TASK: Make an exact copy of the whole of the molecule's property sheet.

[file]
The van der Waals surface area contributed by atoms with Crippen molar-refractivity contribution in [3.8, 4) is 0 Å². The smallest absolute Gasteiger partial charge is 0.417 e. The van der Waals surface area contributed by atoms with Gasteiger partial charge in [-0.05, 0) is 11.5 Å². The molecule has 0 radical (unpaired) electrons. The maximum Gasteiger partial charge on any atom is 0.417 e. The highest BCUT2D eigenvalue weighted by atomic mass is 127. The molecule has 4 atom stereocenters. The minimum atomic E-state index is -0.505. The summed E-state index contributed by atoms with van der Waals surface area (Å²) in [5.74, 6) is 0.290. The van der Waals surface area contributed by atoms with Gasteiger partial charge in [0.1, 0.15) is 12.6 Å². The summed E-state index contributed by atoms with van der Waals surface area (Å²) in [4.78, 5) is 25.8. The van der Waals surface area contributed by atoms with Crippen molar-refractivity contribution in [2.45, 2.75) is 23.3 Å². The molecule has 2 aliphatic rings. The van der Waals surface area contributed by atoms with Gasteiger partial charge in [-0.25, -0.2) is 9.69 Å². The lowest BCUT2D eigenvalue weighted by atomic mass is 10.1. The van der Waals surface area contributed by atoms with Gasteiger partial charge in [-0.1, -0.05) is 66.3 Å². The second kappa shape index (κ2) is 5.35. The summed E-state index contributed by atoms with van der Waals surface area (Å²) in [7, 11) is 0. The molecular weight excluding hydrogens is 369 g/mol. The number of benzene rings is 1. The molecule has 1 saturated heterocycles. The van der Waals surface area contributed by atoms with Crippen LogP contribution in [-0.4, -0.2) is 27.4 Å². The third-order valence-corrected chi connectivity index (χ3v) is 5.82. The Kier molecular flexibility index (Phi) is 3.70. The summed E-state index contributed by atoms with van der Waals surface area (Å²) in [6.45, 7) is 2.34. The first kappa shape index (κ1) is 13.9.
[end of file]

The van der Waals surface area contributed by atoms with Crippen molar-refractivity contribution in [3.8, 4) is 0 Å². The smallest absolute Gasteiger partial charge is 0.417 e. The van der Waals surface area contributed by atoms with Gasteiger partial charge in [-0.05, 0) is 11.5 Å². The molecule has 0 radical (unpaired) electrons. The maximum Gasteiger partial charge on any atom is 0.417 e. The highest BCUT2D eigenvalue weighted by atomic mass is 127. The molecule has 4 atom stereocenters. The minimum atomic E-state index is -0.505. The summed E-state index contributed by atoms with van der Waals surface area (Å²) in [5.74, 6) is 0.290. The van der Waals surface area contributed by atoms with Gasteiger partial charge in [0.1, 0.15) is 12.6 Å². The summed E-state index contributed by atoms with van der Waals surface area (Å²) in [4.78, 5) is 25.8. The van der Waals surface area contributed by atoms with Crippen molar-refractivity contribution in [2.45, 2.75) is 23.3 Å². The molecule has 2 aliphatic rings. The van der Waals surface area contributed by atoms with Gasteiger partial charge in [-0.25, -0.2) is 9.69 Å². The lowest BCUT2D eigenvalue weighted by atomic mass is 10.1. The van der Waals surface area contributed by atoms with Gasteiger partial charge in [-0.1, -0.05) is 66.3 Å². The second kappa shape index (κ2) is 5.35. The summed E-state index contributed by atoms with van der Waals surface area (Å²) in [7, 11) is 0. The molecular weight excluding hydrogens is 369 g/mol. The number of benzene rings is 1. The molecule has 1 saturated heterocycles. The van der Waals surface area contributed by atoms with Crippen LogP contribution in [-0.4, -0.2) is 27.4 Å². The third-order valence-corrected chi connectivity index (χ3v) is 5.82. The Kier molecular flexibility index (Phi) is 3.70. The summed E-state index contributed by atoms with van der Waals surface area (Å²) in [6.45, 7) is 2.34. The first kappa shape index (κ1) is 13.9.